The numbers of people with seasonal affective disorder (SAD) and influenza reach their peak in February and March. This year has been particularly bad for the flu. Much of this has to do with the vaccine being somewhat less effective against this year’s strain of influenza. But, this winter has also produced a record number of freeze thaw cycles throughout the Midwest and Northeast, depleting road salt supplies and creating horrible pot holes.
How does all this cause seasonal effective disorder and the flu? We have always thought seasonal affective disorder (SAD) was due to the lack of sun exposure. The shortest day of the year is December 21st. So SAD should be at its worst just before the end of the year. But we feel lousy now, why is that?
Well it’s not the light or lack of it that is the problem. It is what the light does for us. Ultraviolet B radiation is necessary to make vitamin D. It also inactivates influenza virus. For those of us in the Midwest, we stop making vitamin D from sunlight in October and we cannot make it again until late March or April. So although the shortest day of the year is in late December, our vitamin D levels do not bottom out until March. And, in studies, it’s vitamin D replacement that relieves symptoms of SAD.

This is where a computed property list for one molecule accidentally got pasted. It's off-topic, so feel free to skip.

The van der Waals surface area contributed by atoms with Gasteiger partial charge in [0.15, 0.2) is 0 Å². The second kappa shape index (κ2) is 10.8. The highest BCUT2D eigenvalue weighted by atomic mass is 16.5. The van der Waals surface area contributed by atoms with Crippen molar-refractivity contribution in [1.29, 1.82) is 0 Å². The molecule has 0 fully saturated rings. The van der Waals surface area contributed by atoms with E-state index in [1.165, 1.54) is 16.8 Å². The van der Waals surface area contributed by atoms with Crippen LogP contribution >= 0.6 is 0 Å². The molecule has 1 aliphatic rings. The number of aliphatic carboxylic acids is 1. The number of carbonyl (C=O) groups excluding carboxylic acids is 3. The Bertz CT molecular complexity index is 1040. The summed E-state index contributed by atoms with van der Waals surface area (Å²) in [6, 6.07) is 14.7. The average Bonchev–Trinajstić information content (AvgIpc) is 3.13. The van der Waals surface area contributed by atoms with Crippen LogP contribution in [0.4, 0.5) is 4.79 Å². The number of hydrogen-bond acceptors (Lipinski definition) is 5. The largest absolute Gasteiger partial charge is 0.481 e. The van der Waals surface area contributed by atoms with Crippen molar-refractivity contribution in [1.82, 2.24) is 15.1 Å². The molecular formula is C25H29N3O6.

The flu season also follows this pattern because vitamin D is important for fighting infections in all animals. Additionally, recent studies show that when the humidity falls below about 35 percent the transmission of flu virus goes up dramatically. Without UVB to make vitamin D or inactivate viruses outside our bodies, there are more viruses floating around in the cold, dry air to infect vulnerable people with low vitamin D levels.
A healthy diet and exercise have also been shown to improve your defenses against infection and lower your risk of depression. The solution to all of this is to humidify the air where you live and work, wash your hands frequently, and do The Vitamin D Cure.